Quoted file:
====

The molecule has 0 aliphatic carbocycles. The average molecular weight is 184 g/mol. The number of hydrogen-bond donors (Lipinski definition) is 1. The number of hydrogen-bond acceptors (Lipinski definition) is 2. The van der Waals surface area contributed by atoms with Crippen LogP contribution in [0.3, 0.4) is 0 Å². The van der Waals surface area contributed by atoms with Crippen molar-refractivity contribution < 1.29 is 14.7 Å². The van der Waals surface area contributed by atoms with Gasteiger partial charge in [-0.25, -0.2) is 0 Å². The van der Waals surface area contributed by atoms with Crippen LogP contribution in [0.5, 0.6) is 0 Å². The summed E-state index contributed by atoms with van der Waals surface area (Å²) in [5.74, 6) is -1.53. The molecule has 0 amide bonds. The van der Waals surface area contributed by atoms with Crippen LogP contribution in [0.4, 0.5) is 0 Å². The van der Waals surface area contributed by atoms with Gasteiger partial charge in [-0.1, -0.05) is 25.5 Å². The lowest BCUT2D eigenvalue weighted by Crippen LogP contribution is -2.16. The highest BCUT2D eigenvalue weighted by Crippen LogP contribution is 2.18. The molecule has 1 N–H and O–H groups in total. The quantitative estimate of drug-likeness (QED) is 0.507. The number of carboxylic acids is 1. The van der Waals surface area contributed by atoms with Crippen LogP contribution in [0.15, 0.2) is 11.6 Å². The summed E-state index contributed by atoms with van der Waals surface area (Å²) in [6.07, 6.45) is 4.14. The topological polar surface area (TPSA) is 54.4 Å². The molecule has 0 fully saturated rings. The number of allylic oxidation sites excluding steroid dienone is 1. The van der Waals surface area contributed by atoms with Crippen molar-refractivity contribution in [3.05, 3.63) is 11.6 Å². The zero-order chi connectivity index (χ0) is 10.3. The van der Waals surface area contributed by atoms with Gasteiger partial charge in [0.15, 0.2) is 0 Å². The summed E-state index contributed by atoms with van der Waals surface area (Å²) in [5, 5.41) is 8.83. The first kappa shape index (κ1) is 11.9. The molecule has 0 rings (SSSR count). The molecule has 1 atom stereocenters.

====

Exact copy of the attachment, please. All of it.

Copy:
The molecule has 0 aliphatic carbocycles. The average molecular weight is 184 g/mol. The number of hydrogen-bond donors (Lipinski definition) is 1. The number of hydrogen-bond acceptors (Lipinski definition) is 2. The van der Waals surface area contributed by atoms with Crippen LogP contribution in [0.3, 0.4) is 0 Å². The van der Waals surface area contributed by atoms with Crippen molar-refractivity contribution < 1.29 is 14.7 Å². The van der Waals surface area contributed by atoms with Gasteiger partial charge in [-0.25, -0.2) is 0 Å². The van der Waals surface area contributed by atoms with Crippen LogP contribution in [0.5, 0.6) is 0 Å². The summed E-state index contributed by atoms with van der Waals surface area (Å²) in [5.74, 6) is -1.53. The molecule has 0 amide bonds. The van der Waals surface area contributed by atoms with Crippen LogP contribution in [0.4, 0.5) is 0 Å². The van der Waals surface area contributed by atoms with Gasteiger partial charge in [-0.1, -0.05) is 25.5 Å². The lowest BCUT2D eigenvalue weighted by Crippen LogP contribution is -2.16. The highest BCUT2D eigenvalue weighted by Crippen LogP contribution is 2.18. The molecule has 1 N–H and O–H groups in total. The quantitative estimate of drug-likeness (QED) is 0.507. The number of carboxylic acids is 1. The van der Waals surface area contributed by atoms with Crippen LogP contribution in [0.15, 0.2) is 11.6 Å². The summed E-state index contributed by atoms with van der Waals surface area (Å²) in [6.07, 6.45) is 4.14. The topological polar surface area (TPSA) is 54.4 Å². The molecule has 0 fully saturated rings. The number of allylic oxidation sites excluding steroid dienone is 1. The van der Waals surface area contributed by atoms with Crippen molar-refractivity contribution in [3.05, 3.63) is 11.6 Å². The zero-order chi connectivity index (χ0) is 10.3. The van der Waals surface area contributed by atoms with Gasteiger partial charge in [0.15, 0.2) is 0 Å². The summed E-state index contributed by atoms with van der Waals surface area (Å²) in [5, 5.41) is 8.83. The first kappa shape index (κ1) is 11.9. The molecule has 0 rings (SSSR count). The molecule has 1 atom stereocenters.